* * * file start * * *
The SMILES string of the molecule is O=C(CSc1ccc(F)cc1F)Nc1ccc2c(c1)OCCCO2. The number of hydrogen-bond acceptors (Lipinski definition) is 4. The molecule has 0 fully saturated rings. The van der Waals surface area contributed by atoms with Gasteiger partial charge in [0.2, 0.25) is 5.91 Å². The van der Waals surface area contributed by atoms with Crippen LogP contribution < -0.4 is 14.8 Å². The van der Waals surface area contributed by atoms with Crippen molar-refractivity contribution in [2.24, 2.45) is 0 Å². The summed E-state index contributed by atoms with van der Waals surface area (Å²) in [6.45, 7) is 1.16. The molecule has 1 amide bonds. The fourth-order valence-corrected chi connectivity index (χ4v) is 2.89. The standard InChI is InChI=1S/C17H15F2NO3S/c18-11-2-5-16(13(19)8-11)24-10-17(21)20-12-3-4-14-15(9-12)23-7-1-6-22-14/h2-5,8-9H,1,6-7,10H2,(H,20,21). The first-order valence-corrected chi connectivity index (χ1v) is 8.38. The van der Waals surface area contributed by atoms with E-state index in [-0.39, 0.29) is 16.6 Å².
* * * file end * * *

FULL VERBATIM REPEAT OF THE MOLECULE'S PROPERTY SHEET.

The SMILES string of the molecule is O=C(CSc1ccc(F)cc1F)Nc1ccc2c(c1)OCCCO2. The number of hydrogen-bond acceptors (Lipinski definition) is 4. The molecule has 0 fully saturated rings. The van der Waals surface area contributed by atoms with Gasteiger partial charge in [0.2, 0.25) is 5.91 Å². The van der Waals surface area contributed by atoms with Crippen LogP contribution < -0.4 is 14.8 Å². The van der Waals surface area contributed by atoms with Crippen molar-refractivity contribution in [2.24, 2.45) is 0 Å². The summed E-state index contributed by atoms with van der Waals surface area (Å²) in [6.45, 7) is 1.16. The molecule has 1 amide bonds. The fourth-order valence-corrected chi connectivity index (χ4v) is 2.89. The standard InChI is InChI=1S/C17H15F2NO3S/c18-11-2-5-16(13(19)8-11)24-10-17(21)20-12-3-4-14-15(9-12)23-7-1-6-22-14/h2-5,8-9H,1,6-7,10H2,(H,20,21). The first-order valence-corrected chi connectivity index (χ1v) is 8.38. The van der Waals surface area contributed by atoms with E-state index in [-0.39, 0.29) is 16.6 Å².